|79 Million U.S. Adults Have Medical Bill Problems Or Are Paying Off MedicalDebt
The proportion of working-age Americans who have medical
bill problems or who are paying off medical debt climbed from 34
percent to 41 percent between 2005 and 2007, bringing the total to 72
million, according to recent survey findings from The Commonwealth
In addition, 7 million adults age 65 and over also had
problems paying medical bills, for a total of 79 million adults with
medical bill problems or medical debt.
In a new Commonwealth Fund report about the survey findings, Losing Ground: How the Loss of Adequate Health Insurance is Burdening Working Families,
the authors describe how working-age adults are becoming more exposed
to the rising costs of healthcare, either because they have lost
insurance through their jobs or because they are paying more out of
pocket for their healthcare. This combination of factors, along with
sluggish growth in average family incomes, is contributing to problems
with medical bills and cost-related delays in getting needed
The report finds that in 2007, nearly two-thirds of U.S.
adults under age 65, or 116 million people, had medical bill problems
or debt, went without needed care because of cost, were uninsured for a
time, or were underinsured — insured but had high out-of-pocket
medical expenses or deductibles relative to income.
"We are seeing a perfect storm of negative economic
trends threatening working families in the United States," said Sara
Collins, Commonwealth Fund assistant vice president, and the study's
lead author. "While gas and food prices are increasing and home values
are declining, the rise in healthcare costs is surpassing income growth
and fewer people have adequate insurance. As a result, working people
are struggling to pay their bills and accruing medical debt."
While the increase in problems paying medical bills or
carrying unpaid medical bills cuts across income brackets, low and
moderate income families are burdened the most. The report finds that
more than half of working-age adults earning less than $40,000 a year
reported problems paying medical bills or being in debt due to medical
Medical bill problems included not being able to pay
bills, being contacted by a collection agency about an unpaid bill, and
changing one’s way of life in order to pay medical bills.
Those with medical bills and medical debt are
increasingly facing serious financial problems and sometimes facing
trade-offs among immediate life necessities. Thirty-nine percent of
those with bill problems or debt say they have used up all of their
savings to pay their healthcare bills; 29 percent are unable to pay for
basic necessities like food, heat, or rent; and 30 percent took on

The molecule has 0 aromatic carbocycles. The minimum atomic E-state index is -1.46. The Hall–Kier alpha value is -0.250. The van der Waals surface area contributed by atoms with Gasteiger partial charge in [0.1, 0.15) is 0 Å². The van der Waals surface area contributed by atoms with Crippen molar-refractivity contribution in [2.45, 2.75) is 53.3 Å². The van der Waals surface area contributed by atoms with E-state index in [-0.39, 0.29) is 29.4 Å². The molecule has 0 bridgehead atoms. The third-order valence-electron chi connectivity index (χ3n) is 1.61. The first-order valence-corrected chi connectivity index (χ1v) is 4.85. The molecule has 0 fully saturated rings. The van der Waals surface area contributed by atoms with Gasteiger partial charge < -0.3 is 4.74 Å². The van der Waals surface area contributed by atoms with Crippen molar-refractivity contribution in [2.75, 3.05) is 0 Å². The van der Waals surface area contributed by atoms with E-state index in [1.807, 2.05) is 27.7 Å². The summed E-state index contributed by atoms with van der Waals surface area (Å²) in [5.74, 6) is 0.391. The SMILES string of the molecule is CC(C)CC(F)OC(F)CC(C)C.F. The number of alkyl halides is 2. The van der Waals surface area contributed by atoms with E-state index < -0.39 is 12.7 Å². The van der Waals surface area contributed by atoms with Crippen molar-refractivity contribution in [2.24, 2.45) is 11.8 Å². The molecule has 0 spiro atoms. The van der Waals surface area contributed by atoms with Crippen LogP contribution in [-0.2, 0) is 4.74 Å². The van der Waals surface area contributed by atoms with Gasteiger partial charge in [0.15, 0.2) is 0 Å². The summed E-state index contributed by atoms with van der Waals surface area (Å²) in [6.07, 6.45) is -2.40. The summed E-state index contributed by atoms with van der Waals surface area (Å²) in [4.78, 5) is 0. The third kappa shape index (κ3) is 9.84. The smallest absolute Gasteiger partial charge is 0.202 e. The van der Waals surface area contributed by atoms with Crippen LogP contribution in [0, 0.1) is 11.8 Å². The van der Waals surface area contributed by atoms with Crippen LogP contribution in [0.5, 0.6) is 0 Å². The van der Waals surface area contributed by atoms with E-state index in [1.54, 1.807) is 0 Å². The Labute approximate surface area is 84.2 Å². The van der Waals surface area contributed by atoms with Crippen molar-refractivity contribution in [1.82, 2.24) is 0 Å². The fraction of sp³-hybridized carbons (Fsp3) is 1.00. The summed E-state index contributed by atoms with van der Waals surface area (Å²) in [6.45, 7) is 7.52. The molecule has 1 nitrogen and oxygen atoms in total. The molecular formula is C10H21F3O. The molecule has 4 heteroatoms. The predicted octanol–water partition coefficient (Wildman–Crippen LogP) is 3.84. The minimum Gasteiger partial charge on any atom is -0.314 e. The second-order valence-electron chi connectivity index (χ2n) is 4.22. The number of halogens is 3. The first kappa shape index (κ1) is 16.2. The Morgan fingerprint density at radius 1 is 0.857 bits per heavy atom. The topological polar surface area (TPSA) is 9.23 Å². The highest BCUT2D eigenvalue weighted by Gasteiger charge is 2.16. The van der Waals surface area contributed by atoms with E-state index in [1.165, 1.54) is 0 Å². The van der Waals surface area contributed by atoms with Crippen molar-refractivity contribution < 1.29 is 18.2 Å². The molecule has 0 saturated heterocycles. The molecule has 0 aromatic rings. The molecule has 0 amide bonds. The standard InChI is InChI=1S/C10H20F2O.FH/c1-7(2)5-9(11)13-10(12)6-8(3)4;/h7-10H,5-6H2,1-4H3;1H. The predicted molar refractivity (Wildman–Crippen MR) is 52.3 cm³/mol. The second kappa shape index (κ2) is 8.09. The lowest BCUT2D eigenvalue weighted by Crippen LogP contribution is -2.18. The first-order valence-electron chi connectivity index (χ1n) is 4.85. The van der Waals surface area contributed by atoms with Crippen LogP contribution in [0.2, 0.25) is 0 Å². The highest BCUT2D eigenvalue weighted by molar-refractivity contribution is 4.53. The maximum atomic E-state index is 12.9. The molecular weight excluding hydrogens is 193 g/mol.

credit card debt. Twenty-four percent of adults under age 65 with
medical debt owe $4,000 or more and 12 percent owe $8,000 or more in
unpaid medical expenses.
In a new Commonwealth Fund issue brief which accompanies the report, Seeing Red: The Growing Problem of Medical Debt and Bills,
the authors explain that uninsured and underinsured adults are more at
risk of having medical bill problems and medical debt than those with
adequate insurance coverage. Three in five adults who are uninsured or
underinsured face these challenges, more than double the rate of those
who had adequate insurance all year (26 percent).
Notably, adults 65 years and older were far less likely
to report medical bill problems or debt thanyounger adults because they
are covered by Medicare and may also have supplemental private
coverage, and in the case of low-income individuals, may have Medicaid.
Just 19 percent of adults over 65 — half the rate for adults
under 65 (41 percent) — reported any medical bill problems or
The report also finds that more working-age adults are
delaying or avoiding needed medical care, such as skipping doses of
medication or not filling prescriptions, because of healthcare costs.
Forty-five percent of adults reported problems getting care because of
costs in 2007, a dramatic increase from 29 percent in 2001. Increasing
numbers of adults are spending high proportions of their income on
healthcare. One-third of U.S. working-age adults spent 10 percent or
more of their income on out-of-pocket medical expenses and health
insurance premiums in 2007, up from 21 percent in 2001.
The proportion of Americans who are uninsured continues
to grow. More than one-quarter (28 percent) of U.S. adults ages 19 to
64, or an estimated 50 million people, were uninsured for some time in
2007, compared with 24 percent in 2001.
But even having insurance coverage does not guarantee
protection from medical bill problems and debt. The proportion of those
who are underinsured increased from 9 percent to 14 percent, or 25
million people, between 2003 and 2007.
Sixty-one percent of those with medical bill problems or accumulated medical debt were insured at the time care was provided.
Address: The Commonwealth Fund 1 East 75th Street, New York, NY 10021; (212) 606-3800, www.cmwf.org.